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Berger’s Burg

There are those who will say that the liberation of humanity, the freedom of men, women and mind are nothing but a dream. They are right. It is a dream. It is the American dream. — Archibald MacLeish.

America's 232nd birthday is tomorrow. Some Americans will celebrate it, but many will not. We have stripped our patriotic holidays of their patriotism.

We do not celebrate Washington's and Lincoln's birthdays on their birthdays, nor Memorial Day on May 30. These holidays have become three-day weekends so people can watch TV, shop or make quick getaways. July Fourth is no exception.

Because patriotism is subjective, it is impossible to say whether its concept has been downgraded. We cannot measure it by opinion polls. Most take patriotism for granted, treating it casually and contemptuously, as if it were not needed when it is.

At its best, it creates a sense of belonging which binds us together. In moments of great peril it inspires Americans to give their lives defending their country and its ideals. Many Americans forgot their country's history, destroying its importance and power.

Emphasis on individual rights, opportunity and economic gain has always been at odds with patriotism. What is incontestable is that patriotism no longer seems worth worrying about and Americans consider it irrelevant to today's problems. They are wrong.

Patriotism should flourish when the nation is threatened — like today, when terrorism is real and real and imagined differences pull us apart. The politics of group identity (race, sex, ethnicity) live on differences. Longtime citizens and newly arrived immigrants, pulled between their native countries and adopted homeland, need a common, uniting thread. Patriotism provides the counterweight — a larger loyalty — to these divisions.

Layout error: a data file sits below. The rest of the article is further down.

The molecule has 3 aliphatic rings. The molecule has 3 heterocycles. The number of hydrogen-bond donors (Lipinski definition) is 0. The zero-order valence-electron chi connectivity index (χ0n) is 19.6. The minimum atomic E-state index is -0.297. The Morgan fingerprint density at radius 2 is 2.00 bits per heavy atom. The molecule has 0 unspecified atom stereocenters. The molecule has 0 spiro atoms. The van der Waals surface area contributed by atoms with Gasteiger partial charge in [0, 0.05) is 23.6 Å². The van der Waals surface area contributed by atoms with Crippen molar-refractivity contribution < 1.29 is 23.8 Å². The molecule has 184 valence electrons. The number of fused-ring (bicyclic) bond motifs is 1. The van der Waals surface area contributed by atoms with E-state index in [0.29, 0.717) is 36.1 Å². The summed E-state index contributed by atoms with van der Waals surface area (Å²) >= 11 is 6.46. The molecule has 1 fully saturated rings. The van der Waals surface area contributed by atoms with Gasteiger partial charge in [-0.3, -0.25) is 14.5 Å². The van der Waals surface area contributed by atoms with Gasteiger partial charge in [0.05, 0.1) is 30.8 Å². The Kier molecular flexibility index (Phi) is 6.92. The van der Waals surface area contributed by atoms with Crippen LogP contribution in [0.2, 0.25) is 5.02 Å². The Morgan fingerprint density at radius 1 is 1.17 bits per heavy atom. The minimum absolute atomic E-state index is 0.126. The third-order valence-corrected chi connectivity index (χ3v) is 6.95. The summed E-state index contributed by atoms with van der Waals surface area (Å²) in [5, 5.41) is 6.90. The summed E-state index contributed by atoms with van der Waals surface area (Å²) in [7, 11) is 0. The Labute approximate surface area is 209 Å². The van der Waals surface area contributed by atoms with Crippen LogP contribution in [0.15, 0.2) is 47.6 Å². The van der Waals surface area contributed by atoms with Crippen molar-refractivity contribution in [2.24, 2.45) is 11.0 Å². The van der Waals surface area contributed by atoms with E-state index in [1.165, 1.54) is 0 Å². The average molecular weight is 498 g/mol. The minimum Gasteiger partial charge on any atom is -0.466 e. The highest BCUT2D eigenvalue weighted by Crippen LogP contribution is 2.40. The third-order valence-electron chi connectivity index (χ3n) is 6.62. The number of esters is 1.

Terrorists vow to kill any American. But what is an "American"? To help the terrorists pick one out, an Australian defined the word American":

"An American is English or French or Italian, Irish, German, Spanish, Polish, Russian or Greek. An American may also be Canadian, Mexican, African, Chinese, Japanese, Korean, Australian, Iranian, Asian or Arab or Pakistani or Afghan. An American may also be a Comanche, Cherokee, Osage, Blackfoot, Navaho, Seminole, Sioux or one of the many other tribes known as Native Americans.

"An American is Christian, or he could be Jewish or Buddhist or Muslim. In fact, there are more Muslims in America than in Afghanistan. The only difference is that in America they are free to worship as each of them chooses (not to the government or to armed thugs claiming to speak for the government and for God). And an American is also free to believe in no religion.

"An American lives in the most prosperous land in the history of the world. The root of that prosperity can be found in the Declaration of Independence, which recognizes the given right of each person to the pursuit of happiness. An American is generous. Americans have helped just about every other nation in the world in their time of need, never asking a thing in return. Americans have given more to more nations in need than any other nation... ever.

"Americans welcome the best of everything... the best products, the best books, the best food, the best services. But they also welcome the least. (Check out the number of persons who want to become American citizens.)

"The national symbol of America, the Statue of Liberty, welcomes 'your tired, your poor.../the wretched refuse of your teeming shore.../the homeless, tempest-tost....' These, in fact, are the people who built America. Some of them were working in the Twin Towers the morning of Sept. 11, 2001, earning a better living for their families. It's been told that the World Trade Center victims were from at least 30 different countries, cultures and first languages, including those who aided and abetted the terrorists.

"So you can try to kill an American if you must.... But in doing so you would just be killing yourself. Americans are not a particular people from a particular place. They are the embodiment of the human spirit of freedom. Everyone who holds to that spirit, everywhere, is an American."

Now terrorists know who to shoot when they see an American.

Americans, remember July Fourth and what it stands for — not just on this one day, but every day.

Nowhere in the world is there presented a government of so much liberty and equality. — Abraham Lincoln.

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